To support selected communities, CDC will also fund community-based organizations that have expertise in partnering with those most impacted by violence to provide training and technical assistance. CDC will devote resources to build the capacity of the violence prevention workforce by dedicating funds for staffing support and workforce development activities. And CDC will also expand their research and evaluation investments to further build the evidence base for preventing violence in communities experiencing the greatest burden, and to reduce the racial, ethnic, and economic inequities that characterize such violence across our country. These awards will address critical, real world research gaps to enhance what is known about what works to prevent community violence.

We recognize and appreciate that Congress included $50 million in Community Violence Intervention funding for the Department of Justice in the FY 2022 Omnibus spending bill. However, while these initial funds for the DOJ are necessary, in isolation they are not sufficient to move the needle in communities and they do not constitute the full elements of a public health approach. By also providing CVI funding through the CDC, critical partnerships can continue to build between community, health leaders, and law enforcement. That is exactly what public health and community leaders bring to the table in this space – they can get into rooms that law enforcement alone cannot, and they can start to bridge those gaps. This is an example of where a both/and approach is needed – both agencies have a role to play and must be sufficiently funded to work together for the good of the community.

Public health strategies for preventing violence are achievable and necessary for all of us to flourish. By making investments in public health strategies within communities most impacted by violence, cities and communities can work across sectors to shift from an over-reliance on the criminal legal system to reimagining and finally realizing community safety. The undersigned 40 groups strongly urge you to prioritize at least $250 million for a new Community Violence Intervention Initiative at the CDC as part of FY 2023 appropriations. Please contact Sana Chehimi at Prevention Institute at sana@preventioninstitute.org or 510-681-3534 with any questions.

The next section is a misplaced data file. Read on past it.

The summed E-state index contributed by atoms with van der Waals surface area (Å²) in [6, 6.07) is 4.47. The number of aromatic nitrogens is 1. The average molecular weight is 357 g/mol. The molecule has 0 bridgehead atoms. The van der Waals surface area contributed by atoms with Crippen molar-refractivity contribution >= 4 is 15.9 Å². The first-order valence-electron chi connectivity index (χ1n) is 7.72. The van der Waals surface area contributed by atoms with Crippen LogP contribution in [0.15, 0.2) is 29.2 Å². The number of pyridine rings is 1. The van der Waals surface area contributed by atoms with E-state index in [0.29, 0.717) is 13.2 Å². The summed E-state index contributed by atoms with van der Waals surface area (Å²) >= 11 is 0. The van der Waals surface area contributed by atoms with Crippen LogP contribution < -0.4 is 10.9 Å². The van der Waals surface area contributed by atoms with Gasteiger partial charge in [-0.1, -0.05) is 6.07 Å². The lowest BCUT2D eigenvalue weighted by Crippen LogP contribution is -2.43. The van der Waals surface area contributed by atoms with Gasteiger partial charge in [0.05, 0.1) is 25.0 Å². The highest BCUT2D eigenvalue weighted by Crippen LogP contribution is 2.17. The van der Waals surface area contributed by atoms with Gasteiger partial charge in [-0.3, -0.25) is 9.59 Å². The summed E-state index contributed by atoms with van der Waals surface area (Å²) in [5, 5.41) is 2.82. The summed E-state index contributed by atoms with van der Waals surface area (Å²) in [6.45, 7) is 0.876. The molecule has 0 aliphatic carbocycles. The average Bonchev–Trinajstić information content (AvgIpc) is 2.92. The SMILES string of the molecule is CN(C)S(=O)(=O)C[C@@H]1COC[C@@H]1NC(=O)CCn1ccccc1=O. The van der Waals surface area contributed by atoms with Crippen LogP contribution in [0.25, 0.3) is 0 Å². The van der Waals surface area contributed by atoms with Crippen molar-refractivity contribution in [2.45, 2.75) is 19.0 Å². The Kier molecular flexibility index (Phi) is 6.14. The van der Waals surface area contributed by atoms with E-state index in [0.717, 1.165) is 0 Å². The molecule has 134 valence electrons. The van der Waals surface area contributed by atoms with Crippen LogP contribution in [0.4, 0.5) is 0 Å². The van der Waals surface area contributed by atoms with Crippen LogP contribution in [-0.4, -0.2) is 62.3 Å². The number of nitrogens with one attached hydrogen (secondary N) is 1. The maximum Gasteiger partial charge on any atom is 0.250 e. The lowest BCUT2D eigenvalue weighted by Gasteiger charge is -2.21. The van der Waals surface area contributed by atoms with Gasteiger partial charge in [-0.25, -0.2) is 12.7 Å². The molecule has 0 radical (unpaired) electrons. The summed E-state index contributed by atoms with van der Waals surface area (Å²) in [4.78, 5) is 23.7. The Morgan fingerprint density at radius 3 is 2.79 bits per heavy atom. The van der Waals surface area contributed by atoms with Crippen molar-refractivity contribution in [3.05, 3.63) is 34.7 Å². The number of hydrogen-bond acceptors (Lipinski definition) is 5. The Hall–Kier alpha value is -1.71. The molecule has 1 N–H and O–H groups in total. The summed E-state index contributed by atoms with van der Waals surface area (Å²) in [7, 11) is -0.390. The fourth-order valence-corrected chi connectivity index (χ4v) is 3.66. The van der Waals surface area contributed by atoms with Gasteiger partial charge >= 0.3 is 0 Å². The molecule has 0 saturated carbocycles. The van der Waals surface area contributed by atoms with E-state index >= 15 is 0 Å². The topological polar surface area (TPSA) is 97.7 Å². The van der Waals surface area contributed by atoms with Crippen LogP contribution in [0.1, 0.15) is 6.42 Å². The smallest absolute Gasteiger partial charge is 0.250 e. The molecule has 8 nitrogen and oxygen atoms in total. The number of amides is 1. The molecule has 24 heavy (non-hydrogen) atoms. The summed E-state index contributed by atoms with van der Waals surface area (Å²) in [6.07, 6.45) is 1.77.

Sincerely,

After-School All-Stars
American Academy of Family Physicians
American Academy of Pediatrics
American College of Physicians
American Psychological Association
American Public Health Association
Association of American Medical Colleges
Big Cities Health Coalition
Center for American Progress
Center for Law and Social Policy (CLASP)
Communities In Schools
Community Anti-Drug Coalitions of America (CADCA)
Families USA
Futures Without Violence
Healthy Teen Network
International Association of Forensic Nurses
Kids and Car Safety
National Association for Children’s Behavioral Health
National Association of County and City Health Officials
National Association of Pediatric Nurse Practitioners
National League for Nursing
National League of Cities (NLC)
National Prevention Science Coalition to Improve Lives
National PTA
National Recreation and Parks Association
Prevention Institute
Public Health Advocates
Public Health Institute
Public Health–Seattle & King County
RYSE
Safe States Alliance
Scrubs Addressing the Firearm Epidemic, Inc. (SAFE)
Society for Advancement of Violence and Injury Research
Society for Prevention Research
Society for Public Health Education
Southern Nevada Health District
The American College of Preventive Medicine
The Health Alliance for Violence Intervention
The National Alliance to Advance Adolescent Health
YMCA of the USA

  1. Centers for Disease Control and Prevention, National Center for Injury Prevention and Control. Community Violence Prevention: Overview. Available at: Community Violence Prevention |Violence Prevention Injury Center|CDC. Accessed March 31, 2022.
  2. Centers for Disease Control and Prevention, National Center for Injury Prevention and Control. Preventing Youth Violence: Fast Facts. Available at: Preventing Youth Violence |Violence Prevention|Injury Center|CDC Accessed April 4, 2022.
  3. Neufeld, M. Y., Poulson, M., Stolarski, A. E., Dunnington, C., Burke, P. A., & Allee, L. (2021). Amplifying inequity: The compounding impact of COVID-19 and violence. Journal of the National Medical Association, 113(5), 528–530. https://doi.org/10.1016/j.jnma.2021.04.003